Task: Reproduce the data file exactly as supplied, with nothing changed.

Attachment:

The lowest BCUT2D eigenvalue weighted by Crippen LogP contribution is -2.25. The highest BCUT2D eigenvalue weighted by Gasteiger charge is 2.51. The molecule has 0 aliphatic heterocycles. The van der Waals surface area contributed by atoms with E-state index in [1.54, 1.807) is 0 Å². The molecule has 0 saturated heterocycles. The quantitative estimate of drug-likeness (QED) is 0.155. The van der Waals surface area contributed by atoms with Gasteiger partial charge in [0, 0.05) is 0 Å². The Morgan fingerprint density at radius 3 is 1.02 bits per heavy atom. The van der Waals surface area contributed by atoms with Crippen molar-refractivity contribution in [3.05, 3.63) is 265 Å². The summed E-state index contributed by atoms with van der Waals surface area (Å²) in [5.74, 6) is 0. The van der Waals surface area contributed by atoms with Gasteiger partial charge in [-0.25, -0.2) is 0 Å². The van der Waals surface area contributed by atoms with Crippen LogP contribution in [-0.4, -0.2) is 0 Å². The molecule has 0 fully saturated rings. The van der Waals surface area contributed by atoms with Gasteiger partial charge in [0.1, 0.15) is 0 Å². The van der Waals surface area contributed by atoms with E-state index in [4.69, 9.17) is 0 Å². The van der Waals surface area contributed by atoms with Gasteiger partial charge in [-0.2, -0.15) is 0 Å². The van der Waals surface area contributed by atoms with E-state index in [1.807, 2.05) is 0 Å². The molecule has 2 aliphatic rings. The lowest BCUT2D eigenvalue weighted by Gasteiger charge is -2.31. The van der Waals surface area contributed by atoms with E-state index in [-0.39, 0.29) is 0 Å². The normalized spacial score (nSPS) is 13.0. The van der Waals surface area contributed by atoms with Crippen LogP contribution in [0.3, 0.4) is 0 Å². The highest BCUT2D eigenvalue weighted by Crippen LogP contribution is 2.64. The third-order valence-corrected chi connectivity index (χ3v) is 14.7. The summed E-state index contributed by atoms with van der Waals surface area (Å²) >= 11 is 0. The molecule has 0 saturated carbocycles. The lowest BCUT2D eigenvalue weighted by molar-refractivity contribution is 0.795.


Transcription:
The lowest BCUT2D eigenvalue weighted by Crippen LogP contribution is -2.25. The highest BCUT2D eigenvalue weighted by Gasteiger charge is 2.51. The molecule has 0 aliphatic heterocycles. The van der Waals surface area contributed by atoms with E-state index in [1.54, 1.807) is 0 Å². The molecule has 0 saturated heterocycles. The quantitative estimate of drug-likeness (QED) is 0.155. The van der Waals surface area contributed by atoms with Gasteiger partial charge in [0, 0.05) is 0 Å². The Morgan fingerprint density at radius 3 is 1.02 bits per heavy atom. The van der Waals surface area contributed by atoms with Crippen molar-refractivity contribution in [3.05, 3.63) is 265 Å². The summed E-state index contributed by atoms with van der Waals surface area (Å²) in [5.74, 6) is 0. The van der Waals surface area contributed by atoms with Gasteiger partial charge in [-0.25, -0.2) is 0 Å². The van der Waals surface area contributed by atoms with Crippen LogP contribution in [-0.4, -0.2) is 0 Å². The molecule has 0 fully saturated rings. The van der Waals surface area contributed by atoms with Gasteiger partial charge in [0.1, 0.15) is 0 Å². The van der Waals surface area contributed by atoms with E-state index in [4.69, 9.17) is 0 Å². The van der Waals surface area contributed by atoms with Gasteiger partial charge in [-0.2, -0.15) is 0 Å². The van der Waals surface area contributed by atoms with E-state index in [1.807, 2.05) is 0 Å². The molecule has 2 aliphatic rings. The lowest BCUT2D eigenvalue weighted by Gasteiger charge is -2.31. The van der Waals surface area contributed by atoms with E-state index in [-0.39, 0.29) is 0 Å². The normalized spacial score (nSPS) is 13.0. The van der Waals surface area contributed by atoms with Crippen LogP contribution in [0.3, 0.4) is 0 Å². The highest BCUT2D eigenvalue weighted by Crippen LogP contribution is 2.64. The third-order valence-corrected chi connectivity index (χ3v) is 14.7. The summed E-state index contributed by atoms with van der Waals surface area (Å²) >= 11 is 0. The molecule has 0 saturated carbocycles. The lowest BCUT2D eigenvalue weighted by molar-refractivity contribution is 0.795.